Jun 15,2007 00:00
Breast cancer is the second most common cancer among women (lung cancer is first). One in eight women will develop breast cancer at some point in her life.
To date it has been difficult to conclusively identify those lifestyle measures that can make a difference in the one in eight odds of getting breast cancer. Scientists are increasingly coming to believe that life events before the age of 20 can largely determine whether a woman will develop breast cancer as an adult.
New research from cancer experts at the National Cancer Institute, suggests that eating soyfoods as a child and teenager – specifically, before a girl enters puberty, may be a way to prevent breast cancer.
Dr. Mark Messina, PhD, Adjunct Professor in Nutrition at Loma Linda University, former National Cancer Institute researcher and expert on the role of soy in diets explains that, “In this study, Asian women in California who consumed higher amounts of soy between the ages of five and 11 were 58% less likely to develop breast cancer, as compared to women who consumed less soy during this period of their lives.”
“These exciting results,” Messina continues,” are similar to those from a Chinese study, which found that girls who had high soy intake between the ages of 13 and 15 were half as likely to develop breast cancer later in life The amount of soy consumed as adults was not protective against breast cancer, although soyfoods’ overall benefits in reducing cholesterol and providing high quality protein are well proven.”
In the November, 2006 issue of Time magazine, Dr. Andrew Weil recommended that “women who have a family history of breast cancer ought to be introducing their kids to soyfoods as early as possible. Substituting soy milk for cow’s milk is one way to start. I believe,” Weil continues, “the same thing will be shown to hold true for boys: a similar diet may lower their future risk of prostate cancer.”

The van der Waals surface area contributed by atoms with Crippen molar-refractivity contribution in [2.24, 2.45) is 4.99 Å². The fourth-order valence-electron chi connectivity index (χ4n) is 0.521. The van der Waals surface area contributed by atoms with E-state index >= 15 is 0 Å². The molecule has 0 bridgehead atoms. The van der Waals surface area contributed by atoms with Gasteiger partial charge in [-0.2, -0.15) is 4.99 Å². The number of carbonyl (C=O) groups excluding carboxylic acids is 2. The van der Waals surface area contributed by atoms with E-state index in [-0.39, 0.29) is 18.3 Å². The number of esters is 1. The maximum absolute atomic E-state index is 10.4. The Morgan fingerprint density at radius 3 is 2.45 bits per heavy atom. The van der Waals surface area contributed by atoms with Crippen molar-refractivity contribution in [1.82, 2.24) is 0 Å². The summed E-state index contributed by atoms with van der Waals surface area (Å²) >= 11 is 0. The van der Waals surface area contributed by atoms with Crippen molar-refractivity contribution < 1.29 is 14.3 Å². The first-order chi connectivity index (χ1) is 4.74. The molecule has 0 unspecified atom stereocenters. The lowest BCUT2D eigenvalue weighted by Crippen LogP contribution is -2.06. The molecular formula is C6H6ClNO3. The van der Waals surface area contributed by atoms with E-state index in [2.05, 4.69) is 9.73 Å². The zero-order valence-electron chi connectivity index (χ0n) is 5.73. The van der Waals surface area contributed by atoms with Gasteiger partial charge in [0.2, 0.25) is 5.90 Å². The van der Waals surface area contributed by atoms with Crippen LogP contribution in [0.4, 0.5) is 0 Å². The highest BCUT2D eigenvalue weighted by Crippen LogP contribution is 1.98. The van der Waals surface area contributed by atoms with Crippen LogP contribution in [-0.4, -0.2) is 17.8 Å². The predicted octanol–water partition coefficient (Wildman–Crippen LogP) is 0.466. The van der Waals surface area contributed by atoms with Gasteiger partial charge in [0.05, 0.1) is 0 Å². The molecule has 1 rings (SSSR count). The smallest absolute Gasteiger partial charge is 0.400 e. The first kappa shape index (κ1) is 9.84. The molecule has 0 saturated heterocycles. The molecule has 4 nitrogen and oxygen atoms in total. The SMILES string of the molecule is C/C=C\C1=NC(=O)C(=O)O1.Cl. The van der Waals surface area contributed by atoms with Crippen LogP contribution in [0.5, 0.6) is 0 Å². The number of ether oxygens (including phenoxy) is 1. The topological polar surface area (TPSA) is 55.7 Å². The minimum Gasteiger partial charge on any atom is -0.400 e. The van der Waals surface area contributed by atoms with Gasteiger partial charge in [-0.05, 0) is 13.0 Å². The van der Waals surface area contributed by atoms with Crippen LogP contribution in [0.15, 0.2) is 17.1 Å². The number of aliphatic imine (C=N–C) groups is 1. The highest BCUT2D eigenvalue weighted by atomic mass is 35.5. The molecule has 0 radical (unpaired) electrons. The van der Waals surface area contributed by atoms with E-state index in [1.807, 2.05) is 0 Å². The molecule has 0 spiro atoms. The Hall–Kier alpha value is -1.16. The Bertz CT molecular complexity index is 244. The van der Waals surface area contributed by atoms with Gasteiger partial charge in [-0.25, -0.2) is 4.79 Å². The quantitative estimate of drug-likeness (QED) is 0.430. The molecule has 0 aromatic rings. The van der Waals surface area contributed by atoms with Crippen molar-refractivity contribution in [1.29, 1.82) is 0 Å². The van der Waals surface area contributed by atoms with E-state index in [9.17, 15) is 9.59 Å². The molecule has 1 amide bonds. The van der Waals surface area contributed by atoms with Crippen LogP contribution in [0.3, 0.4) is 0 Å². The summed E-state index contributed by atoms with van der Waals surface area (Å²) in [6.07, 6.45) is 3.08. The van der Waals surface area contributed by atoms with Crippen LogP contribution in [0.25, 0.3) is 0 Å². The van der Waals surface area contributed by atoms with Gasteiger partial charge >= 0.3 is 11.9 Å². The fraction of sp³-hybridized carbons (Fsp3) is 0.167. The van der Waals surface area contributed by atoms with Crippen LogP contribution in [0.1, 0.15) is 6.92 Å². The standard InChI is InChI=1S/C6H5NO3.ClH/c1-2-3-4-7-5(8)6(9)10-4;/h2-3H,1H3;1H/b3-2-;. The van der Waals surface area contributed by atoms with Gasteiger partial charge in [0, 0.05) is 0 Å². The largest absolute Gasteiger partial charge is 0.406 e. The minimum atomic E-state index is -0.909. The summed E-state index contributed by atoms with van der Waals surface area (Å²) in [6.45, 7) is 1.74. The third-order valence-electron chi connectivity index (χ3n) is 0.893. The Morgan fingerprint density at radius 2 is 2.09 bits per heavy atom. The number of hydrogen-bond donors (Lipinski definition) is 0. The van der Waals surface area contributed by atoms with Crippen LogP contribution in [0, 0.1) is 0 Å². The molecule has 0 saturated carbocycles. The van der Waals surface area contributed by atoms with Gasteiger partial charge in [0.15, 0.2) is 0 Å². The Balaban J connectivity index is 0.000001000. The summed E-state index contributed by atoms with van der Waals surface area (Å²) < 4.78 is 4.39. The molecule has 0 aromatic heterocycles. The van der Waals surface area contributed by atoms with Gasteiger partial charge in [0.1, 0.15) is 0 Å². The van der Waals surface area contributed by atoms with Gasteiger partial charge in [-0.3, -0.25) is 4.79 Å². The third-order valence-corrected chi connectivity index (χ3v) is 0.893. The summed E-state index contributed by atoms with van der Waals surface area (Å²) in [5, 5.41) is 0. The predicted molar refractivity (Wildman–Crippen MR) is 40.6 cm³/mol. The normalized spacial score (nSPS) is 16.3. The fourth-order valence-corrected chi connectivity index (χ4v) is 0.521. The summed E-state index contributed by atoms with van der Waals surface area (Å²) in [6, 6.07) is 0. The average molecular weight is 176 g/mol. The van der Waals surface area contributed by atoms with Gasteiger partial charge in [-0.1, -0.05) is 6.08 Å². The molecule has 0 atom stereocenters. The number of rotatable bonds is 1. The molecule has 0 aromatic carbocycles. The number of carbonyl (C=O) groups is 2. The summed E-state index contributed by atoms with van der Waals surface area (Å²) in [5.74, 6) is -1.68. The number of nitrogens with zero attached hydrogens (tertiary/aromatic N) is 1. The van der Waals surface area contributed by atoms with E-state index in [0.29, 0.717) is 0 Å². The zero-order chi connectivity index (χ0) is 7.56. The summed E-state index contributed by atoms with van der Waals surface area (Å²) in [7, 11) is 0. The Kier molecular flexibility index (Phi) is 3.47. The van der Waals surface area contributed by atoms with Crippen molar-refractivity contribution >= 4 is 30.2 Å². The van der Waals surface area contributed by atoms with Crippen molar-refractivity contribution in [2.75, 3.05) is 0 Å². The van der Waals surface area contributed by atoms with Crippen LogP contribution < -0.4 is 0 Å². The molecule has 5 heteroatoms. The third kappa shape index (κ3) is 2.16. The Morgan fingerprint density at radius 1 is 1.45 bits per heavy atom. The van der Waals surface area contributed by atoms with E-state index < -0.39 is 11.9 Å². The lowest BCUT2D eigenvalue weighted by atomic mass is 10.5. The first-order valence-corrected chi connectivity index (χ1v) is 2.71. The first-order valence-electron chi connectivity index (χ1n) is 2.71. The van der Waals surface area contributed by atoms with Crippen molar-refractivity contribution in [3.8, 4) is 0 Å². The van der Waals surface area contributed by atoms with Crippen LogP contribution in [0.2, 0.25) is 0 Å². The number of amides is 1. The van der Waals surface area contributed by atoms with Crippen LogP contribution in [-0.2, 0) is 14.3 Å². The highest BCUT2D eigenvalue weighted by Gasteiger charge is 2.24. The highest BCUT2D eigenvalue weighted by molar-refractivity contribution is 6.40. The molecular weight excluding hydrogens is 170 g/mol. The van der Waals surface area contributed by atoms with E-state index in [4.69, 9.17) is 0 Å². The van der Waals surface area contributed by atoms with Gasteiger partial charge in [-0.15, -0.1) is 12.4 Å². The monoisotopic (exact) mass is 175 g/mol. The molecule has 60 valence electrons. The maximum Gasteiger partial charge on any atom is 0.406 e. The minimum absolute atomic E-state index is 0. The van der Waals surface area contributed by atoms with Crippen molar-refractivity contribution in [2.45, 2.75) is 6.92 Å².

Two other human studies, one from Canada and another from California support the benefit of eating soyfoods during childhood and adolescence. In addition, animal studies suggest that the phytoestrogens in soybeans and soyfoods change the cells in the developing breast, permanently making them less likely to become cancer cells.
“These studies suggest that consuming modest amounts of soy – as little as one or two servings a day - is enough to provide this valuable benefit,” Messina concludes.
“Adding soyfoods to the diets of young and adolescent girls is really quite easy, thanks to the amazing array of soy-based foods,” reports Linda Funk, Executive Director of The Soyfoods Council. “Let your teenager make her own morning or afternoon smoothie with soy milk and fresh fruit such as a banana, berries or mango. Or use frozen fruit to make the smoothie icy and refreshing - try blueberries, peaches or other berries.”
Edamame, sweet green soybeans, so important as appetizers on Asian menus, is another great snack for girls and all other family members. Use edamame as a substitute for your favorite hummus recipe or add to your favorite salad. Or try roasted soynuts. Crunchy and satisfying, they come in an assortment of flavors. Serve them as a snack, toss into salads and baked goods or chop to top casseroles. Soynut butter offers soy benefits in place of peanut butter.
One to two servings of fortified soy milk daily helps provide the calcium necessary for growing bones, in addition to possible cancer prevention. Cubes of tofu are perfect finger food for toddlers – easy to handle and digest and mild in flavor and are an excellent source of protein. Soy yogurt is another easy and delicious way to get important nutrients and calcium into children’s diets.
Girls aren’t the only ones who benefit from soyfoods. Messina emphasizes that soyfoods can make important contributions to a healthy diet for people of all ages (and genders).
For more information on soyfoods and nutrition, go to www.thesoyfoodscouncil.com.